Turkish football mourns death of master pundit Doğan Koloğlu
ISTANBUL – Hürriyet Daily News
Turkish sports pundit, former Galatasaray player and Coach Doğan Koloğlu. Hürriyet photoIt is hard to find words to do justice for a writer whose legacy went beyond fathomable. Turkish sports pundit, former Galatasaray player and Coach Doğan Koloğlu, who died in Istanbul on Nov. 13, falls into that rare club. He was 86.
“We lost one of the connoisseurs of the Turkish press,” the Turkish Sports Writers Association (TSYD) said in a statement released on the death of its former chief. “Great is our sorrow.”
Of all the things he has done for Turkish football writing, Koloğlu, who worked at Hürriyet, Milliyet, Akşam and Sabah, should be credited for something most pundits could only dream about: He changed the way the game was played in Turkey. The forward-thinking man he was, Koloğlu was the first man to coin the term “attacking football” in Turkey, urging coaches to embark on a more adventurous display. At that time, in the 1970s, Turkey was still on the wrong side of the line between obscurity and mediocrity, and for a team to take on an attacking mentality against a European opponent was unthinkable. The change did not happen overnight; actually, it took more than a decade for the gaffers to change their mentality.
“Fatih Terim came to me one day and said, ‘They don’t understand what you say, but one day we are going to prevail and will play like that,’” Koloğlu would tell the daily Radikal in a 2002 interview.
It was only in the late 1980s that Mustafa Denizli, a Jupp Derwall protégé, started pitching Galatasaray and the Turkish national team with a braver formation. Denizli’s Turkey was on the wrong end of an 8-0 defeat against England in 1987, but a few years later, he would lead Galatasaray to a historic semifinal appearance in the Champion Clubs’ Cup. Denizli would be dubbed as the one who practiced what Koloğlu had been preaching for over a decade.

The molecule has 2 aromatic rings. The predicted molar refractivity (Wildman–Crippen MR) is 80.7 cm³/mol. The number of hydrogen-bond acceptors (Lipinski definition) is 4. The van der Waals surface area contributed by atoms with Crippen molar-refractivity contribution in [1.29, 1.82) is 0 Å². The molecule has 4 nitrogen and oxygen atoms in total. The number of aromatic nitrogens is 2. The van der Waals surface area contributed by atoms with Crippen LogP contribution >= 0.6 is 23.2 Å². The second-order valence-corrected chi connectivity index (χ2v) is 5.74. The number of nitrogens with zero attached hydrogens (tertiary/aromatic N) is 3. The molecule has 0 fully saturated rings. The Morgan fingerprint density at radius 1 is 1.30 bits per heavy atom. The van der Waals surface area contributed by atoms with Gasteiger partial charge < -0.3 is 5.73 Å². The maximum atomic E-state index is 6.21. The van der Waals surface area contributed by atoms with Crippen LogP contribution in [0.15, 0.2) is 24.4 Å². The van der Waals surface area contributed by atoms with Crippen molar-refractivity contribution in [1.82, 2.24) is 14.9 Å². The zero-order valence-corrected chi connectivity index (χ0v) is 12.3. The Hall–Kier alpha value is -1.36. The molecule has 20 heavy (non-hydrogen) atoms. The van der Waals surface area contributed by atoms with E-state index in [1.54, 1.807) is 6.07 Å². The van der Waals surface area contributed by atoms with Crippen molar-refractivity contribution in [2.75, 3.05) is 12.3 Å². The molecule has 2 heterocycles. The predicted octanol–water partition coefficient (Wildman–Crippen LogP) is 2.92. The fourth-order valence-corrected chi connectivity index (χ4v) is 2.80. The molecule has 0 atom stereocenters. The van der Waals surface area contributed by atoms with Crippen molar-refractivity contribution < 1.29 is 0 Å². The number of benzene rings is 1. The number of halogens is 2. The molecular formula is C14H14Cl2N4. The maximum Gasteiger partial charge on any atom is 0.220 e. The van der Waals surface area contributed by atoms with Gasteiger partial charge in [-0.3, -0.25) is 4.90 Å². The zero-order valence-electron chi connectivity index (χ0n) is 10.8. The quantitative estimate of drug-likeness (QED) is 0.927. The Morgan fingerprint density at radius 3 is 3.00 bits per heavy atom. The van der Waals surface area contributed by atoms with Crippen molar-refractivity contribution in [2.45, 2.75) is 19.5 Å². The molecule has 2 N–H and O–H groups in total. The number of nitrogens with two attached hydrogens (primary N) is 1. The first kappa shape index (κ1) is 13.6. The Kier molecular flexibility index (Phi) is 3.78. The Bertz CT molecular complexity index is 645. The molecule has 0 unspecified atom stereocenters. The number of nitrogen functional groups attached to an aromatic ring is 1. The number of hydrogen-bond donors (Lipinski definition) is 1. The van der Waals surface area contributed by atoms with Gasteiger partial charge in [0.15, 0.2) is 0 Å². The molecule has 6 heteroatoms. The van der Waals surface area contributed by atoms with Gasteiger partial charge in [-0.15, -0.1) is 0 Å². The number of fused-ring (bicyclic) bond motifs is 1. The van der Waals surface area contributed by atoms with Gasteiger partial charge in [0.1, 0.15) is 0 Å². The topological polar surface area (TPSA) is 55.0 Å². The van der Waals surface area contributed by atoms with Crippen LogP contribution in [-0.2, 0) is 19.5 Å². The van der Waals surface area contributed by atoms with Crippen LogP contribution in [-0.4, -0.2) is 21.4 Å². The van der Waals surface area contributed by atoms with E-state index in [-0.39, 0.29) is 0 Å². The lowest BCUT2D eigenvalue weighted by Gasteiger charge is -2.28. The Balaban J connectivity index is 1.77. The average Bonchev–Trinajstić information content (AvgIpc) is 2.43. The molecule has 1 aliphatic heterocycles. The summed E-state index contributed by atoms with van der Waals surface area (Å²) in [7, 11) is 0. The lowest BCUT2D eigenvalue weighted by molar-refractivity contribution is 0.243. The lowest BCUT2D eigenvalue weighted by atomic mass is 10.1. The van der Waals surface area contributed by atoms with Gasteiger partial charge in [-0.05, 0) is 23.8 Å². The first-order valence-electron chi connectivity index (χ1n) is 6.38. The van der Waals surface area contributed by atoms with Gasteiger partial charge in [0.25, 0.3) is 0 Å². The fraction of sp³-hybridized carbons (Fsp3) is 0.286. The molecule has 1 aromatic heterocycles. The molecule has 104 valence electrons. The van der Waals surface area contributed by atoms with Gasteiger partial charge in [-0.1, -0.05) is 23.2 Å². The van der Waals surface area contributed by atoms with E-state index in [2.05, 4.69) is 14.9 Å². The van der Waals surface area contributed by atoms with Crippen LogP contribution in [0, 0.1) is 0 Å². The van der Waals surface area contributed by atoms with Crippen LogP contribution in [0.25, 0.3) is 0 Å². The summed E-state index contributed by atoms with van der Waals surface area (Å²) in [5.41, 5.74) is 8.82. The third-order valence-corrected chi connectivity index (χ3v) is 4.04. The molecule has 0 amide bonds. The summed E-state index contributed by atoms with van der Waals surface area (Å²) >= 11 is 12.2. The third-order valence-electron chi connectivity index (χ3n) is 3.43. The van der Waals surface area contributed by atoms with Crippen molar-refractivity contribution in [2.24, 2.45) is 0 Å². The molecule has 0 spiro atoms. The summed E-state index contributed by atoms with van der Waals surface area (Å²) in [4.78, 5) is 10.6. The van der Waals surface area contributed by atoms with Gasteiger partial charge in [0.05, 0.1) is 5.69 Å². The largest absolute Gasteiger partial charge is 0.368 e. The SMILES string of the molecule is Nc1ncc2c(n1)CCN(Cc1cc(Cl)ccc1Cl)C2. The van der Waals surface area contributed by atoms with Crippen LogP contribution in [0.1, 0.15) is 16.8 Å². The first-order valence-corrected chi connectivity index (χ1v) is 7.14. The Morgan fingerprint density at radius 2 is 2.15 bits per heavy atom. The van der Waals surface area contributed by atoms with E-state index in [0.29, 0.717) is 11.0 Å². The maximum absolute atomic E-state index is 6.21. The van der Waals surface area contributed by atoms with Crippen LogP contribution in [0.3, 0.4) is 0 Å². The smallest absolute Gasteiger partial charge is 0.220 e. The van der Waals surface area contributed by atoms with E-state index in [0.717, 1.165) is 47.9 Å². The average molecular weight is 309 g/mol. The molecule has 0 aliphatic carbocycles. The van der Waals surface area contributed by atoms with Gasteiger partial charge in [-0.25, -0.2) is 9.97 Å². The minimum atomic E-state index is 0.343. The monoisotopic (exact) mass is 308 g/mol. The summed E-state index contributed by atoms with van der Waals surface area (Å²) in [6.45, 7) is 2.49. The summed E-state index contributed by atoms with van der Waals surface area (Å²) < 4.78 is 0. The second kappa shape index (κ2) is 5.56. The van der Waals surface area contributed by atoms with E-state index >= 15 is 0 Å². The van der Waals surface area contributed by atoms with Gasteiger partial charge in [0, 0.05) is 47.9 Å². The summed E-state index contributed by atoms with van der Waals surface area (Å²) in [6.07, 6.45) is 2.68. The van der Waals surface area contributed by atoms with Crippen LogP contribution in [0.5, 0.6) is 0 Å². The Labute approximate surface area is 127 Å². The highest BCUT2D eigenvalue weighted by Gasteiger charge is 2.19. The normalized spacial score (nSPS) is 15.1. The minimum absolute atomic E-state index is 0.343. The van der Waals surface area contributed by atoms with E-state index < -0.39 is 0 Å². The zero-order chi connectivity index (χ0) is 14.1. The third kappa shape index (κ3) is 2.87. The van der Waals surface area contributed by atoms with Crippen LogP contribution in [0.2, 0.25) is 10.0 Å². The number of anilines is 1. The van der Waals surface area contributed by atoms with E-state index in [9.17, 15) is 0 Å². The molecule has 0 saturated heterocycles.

Sports writer Ali Ece likened Koloğlu and fellow late writer İslam Çupi as the equivalents of “the Albert Camus and Jean Paul Sartre of sports writing” in his obituary. He highlighted Koloğlu was a former player like Camus as well. Koloğlu’s dear friend and disciple Ahmet Çakır has always written that his playing and coaching days could even surpass his writing legacy, but few could witness it since it came during the prehistoric era of televised football.
His son, musician and television pundit Sina Koloğlu, wrote in Milliyet, “his philosophical look at football and the knack for finding details left a trace on readers,” perfectly encapsulating the writer’s legacy.
This Hürriyet Daily News writer will be forever grateful to Koloğlu for waking him up to that there is more than meets the eye in football and the game is even more beautiful by tracing the tiny little details engraved in it. I had the chance to meet him in person a few years ago and was even more impressed with his humbleness, kindness and most of it all, tireless researching for new information, even at his 80s.
He will be sorely missed.